How far apart should my soft selling emails be?

9 replies
Hi guys,

I've got a 52 autoesponder series. I have 10 emails in this autoresponder series that soft sell a product.The other 42 emails provide valuable information to the subscriber (no selling).

How far apart should these 10 soft-selling emails be? Should I space them evenly apart? or should they be grouped together?

Is it actually possible to overwhelm the subscriber with soft selling?

Thanks in advance
#emails #selling #soft
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  • Profile picture of the author Dan Miladinov
    Hey BluesPlayer, so in essence, it really comes down to what niche are you sending these and the type of audience you are sending to.

    Could you tell us a bit more information?

    From what I hear, I believe that having a set schedule would be great, cos they are coming off as subscriber newsletters. You can even tell your mail list when they will get them, for e.g. monday and thursday. Or maybe weekend would be better for some niches.

    Get back if you can with more information about the niche and audience.
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    • Profile picture of the author BluesPlayer
      Originally Posted by Dan Miladinov View Post

      Hey BluesPlayer, so in essence, it really comes down to what niche are you sending these and the type of audience you are sending to.

      Could you tell us a bit more information?

      Get back if you can with more information about the niche and audience.
      Hi Dan thanks for the reply. The niche is fitness and the audience is males 40-60 years old.

      Can my soft sell emails be clumped together (one after another) or should they be spaced out by a month or so? I'm sending an email every month.
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      • Profile picture of the author JPs copy
        I've seen both. I've seen soft sell emails clumped together and I've seen them spaced out between content. Even if they sign up to get newsletters, they probably know deep down at some point you're going to sell them something.

        That's not necessarily a bad thing. If what you're selling will genuinely help your list, by all means, sell away.
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      • Profile picture of the author Dan Miladinov
        I agree with JPs copy.

        Since we are in an era with newsletters being weekly or bi-weekly, your audience is used to getting emails, and something like 2 per month should be cool.

        But it really comes down to experimenting. Split the audience, try some once per month, 2 times per month, and weekly. See how it goes.

        I really have never targeted that specific niche, and can't guarantee anything, so testing will work best, and I don't think you can really go wrong here.
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      • I agree with everyone. Since your target audience is of a higher age and won't necessarily work anymore (in some cases) I don't think they'd be mad to get one a few times a week. Maybe just not daily
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  • Profile picture of the author ibramster
    Test your audience as has been said already. To the point that the emails could be daily. Yes daily, you need to keep your business at the front of the readers mind and not let them slip away to your competition. If they are on your list as an interest then they are likely on someone else's related list as well.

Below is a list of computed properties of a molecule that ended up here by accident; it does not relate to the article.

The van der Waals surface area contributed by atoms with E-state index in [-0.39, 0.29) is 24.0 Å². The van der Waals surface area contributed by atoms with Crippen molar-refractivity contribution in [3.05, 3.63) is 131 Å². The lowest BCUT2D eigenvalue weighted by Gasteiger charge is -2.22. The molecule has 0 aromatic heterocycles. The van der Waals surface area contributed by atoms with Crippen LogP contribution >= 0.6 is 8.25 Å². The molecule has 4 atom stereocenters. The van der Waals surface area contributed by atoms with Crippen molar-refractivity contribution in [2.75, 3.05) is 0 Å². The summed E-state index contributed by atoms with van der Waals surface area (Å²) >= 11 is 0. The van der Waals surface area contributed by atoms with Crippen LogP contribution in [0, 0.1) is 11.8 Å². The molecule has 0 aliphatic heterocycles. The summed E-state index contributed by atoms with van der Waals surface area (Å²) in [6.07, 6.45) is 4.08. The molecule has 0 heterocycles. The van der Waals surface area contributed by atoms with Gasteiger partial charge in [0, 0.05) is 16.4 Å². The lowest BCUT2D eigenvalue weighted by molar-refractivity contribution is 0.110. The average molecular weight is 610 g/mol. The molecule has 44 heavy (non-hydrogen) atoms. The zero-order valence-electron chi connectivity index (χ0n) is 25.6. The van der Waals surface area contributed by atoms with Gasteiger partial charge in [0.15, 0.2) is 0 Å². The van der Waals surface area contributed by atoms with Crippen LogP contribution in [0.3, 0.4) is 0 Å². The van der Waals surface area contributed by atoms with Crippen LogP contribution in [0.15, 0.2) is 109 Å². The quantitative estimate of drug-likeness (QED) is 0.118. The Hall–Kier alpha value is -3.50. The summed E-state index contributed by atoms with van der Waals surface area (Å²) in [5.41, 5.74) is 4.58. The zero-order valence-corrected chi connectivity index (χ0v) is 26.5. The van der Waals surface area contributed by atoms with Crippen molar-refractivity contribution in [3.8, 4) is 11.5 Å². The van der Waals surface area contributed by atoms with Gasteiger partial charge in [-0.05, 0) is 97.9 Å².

Personally I see 42 areas that you are letting sales slip away. These are the emails where you don't sell. If you are offering value in the message then why not use that value and entertainment (story telling to build a bond with you and the reader) to make a sale? Seems crazy to me at least to have your target audience there in front of you more than likely expecting you to sell to them and you don't take advantage of that.
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    fastbusinessgrowth4u.com Direct marketing coach and guest writer. Always looking to network with site/blog and list owners. PM me.
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  • Profile picture of the author myob
    Every email I send out daily is a hard sell. Subscribers already know you're trying to sell them something, so don't be a wimp. If they unsubscribe, they most likely are not a good prospect.

    But consistently offer value, so subscribers anticipate your email and warm up to your relevant offers. If you are not hitting them up hard everyday, someone else will.

    Especially in hotly competitive niches such as health or fitness, establish intent early on - right on the subscription form. Your competition does not mess around with "soft" selling; neither should you.
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  • Profile picture of the author TobiMDD
    I agree with ibramster and myob..you operate a business, you are a marketer, you need to combine selling and giving value all the time
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    • Profile picture of the author ibramster
      TobiMDD
      1 hour ago
      I agree with ibramster and myob..you operate a business, you are a marketer, you need to combine selling and giving value all the time
      Boom, there you have it! Absolutely TobiMDD, does a shop stop selling when you walk in? No, they want you to buy every time you come in so why would an email be any different?
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      fastbusinessgrowth4u.com Direct marketing coach and guest writer. Always looking to network with site/blog and list owners. PM me.
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